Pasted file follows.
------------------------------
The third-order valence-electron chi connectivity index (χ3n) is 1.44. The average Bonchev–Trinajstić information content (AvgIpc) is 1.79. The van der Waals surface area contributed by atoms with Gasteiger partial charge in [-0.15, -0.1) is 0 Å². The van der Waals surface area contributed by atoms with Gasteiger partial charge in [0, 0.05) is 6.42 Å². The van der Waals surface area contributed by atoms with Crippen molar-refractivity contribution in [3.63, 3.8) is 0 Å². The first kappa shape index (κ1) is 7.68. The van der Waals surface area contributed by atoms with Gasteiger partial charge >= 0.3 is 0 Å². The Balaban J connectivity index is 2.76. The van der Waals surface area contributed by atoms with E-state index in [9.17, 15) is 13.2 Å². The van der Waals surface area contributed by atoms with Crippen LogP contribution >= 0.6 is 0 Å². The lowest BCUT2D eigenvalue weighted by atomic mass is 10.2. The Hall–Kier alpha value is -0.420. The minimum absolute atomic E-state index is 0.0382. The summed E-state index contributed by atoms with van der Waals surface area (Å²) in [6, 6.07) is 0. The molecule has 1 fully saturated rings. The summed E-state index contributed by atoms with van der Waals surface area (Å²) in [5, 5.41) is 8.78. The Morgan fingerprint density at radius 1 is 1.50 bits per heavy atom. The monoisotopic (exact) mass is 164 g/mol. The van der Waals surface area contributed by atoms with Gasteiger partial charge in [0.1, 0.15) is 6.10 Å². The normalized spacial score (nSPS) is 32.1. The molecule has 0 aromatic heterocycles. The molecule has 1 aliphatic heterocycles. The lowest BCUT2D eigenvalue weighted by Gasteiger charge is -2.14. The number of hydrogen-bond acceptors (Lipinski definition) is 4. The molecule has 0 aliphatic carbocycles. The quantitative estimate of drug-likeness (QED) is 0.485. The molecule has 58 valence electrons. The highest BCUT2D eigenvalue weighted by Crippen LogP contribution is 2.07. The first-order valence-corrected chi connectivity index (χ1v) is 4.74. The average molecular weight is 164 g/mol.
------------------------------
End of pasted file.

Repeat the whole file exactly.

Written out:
The third-order valence-electron chi connectivity index (χ3n) is 1.44. The average Bonchev–Trinajstić information content (AvgIpc) is 1.79. The van der Waals surface area contributed by atoms with Gasteiger partial charge in [-0.15, -0.1) is 0 Å². The van der Waals surface area contributed by atoms with Gasteiger partial charge in [0, 0.05) is 6.42 Å². The van der Waals surface area contributed by atoms with Crippen molar-refractivity contribution in [3.63, 3.8) is 0 Å². The first kappa shape index (κ1) is 7.68. The van der Waals surface area contributed by atoms with Gasteiger partial charge >= 0.3 is 0 Å². The Balaban J connectivity index is 2.76. The van der Waals surface area contributed by atoms with E-state index in [9.17, 15) is 13.2 Å². The van der Waals surface area contributed by atoms with Crippen LogP contribution >= 0.6 is 0 Å². The lowest BCUT2D eigenvalue weighted by atomic mass is 10.2. The Hall–Kier alpha value is -0.420. The minimum absolute atomic E-state index is 0.0382. The summed E-state index contributed by atoms with van der Waals surface area (Å²) in [6, 6.07) is 0. The molecule has 1 fully saturated rings. The summed E-state index contributed by atoms with van der Waals surface area (Å²) in [5, 5.41) is 8.78. The Morgan fingerprint density at radius 1 is 1.50 bits per heavy atom. The monoisotopic (exact) mass is 164 g/mol. The van der Waals surface area contributed by atoms with Gasteiger partial charge in [0.1, 0.15) is 6.10 Å². The normalized spacial score (nSPS) is 32.1. The molecule has 0 aromatic heterocycles. The molecule has 1 aliphatic heterocycles. The lowest BCUT2D eigenvalue weighted by Gasteiger charge is -2.14. The number of hydrogen-bond acceptors (Lipinski definition) is 4. The molecule has 0 aliphatic carbocycles. The quantitative estimate of drug-likeness (QED) is 0.485. The molecule has 58 valence electrons. The highest BCUT2D eigenvalue weighted by Crippen LogP contribution is 2.07. The first-order valence-corrected chi connectivity index (χ1v) is 4.74. The average molecular weight is 164 g/mol.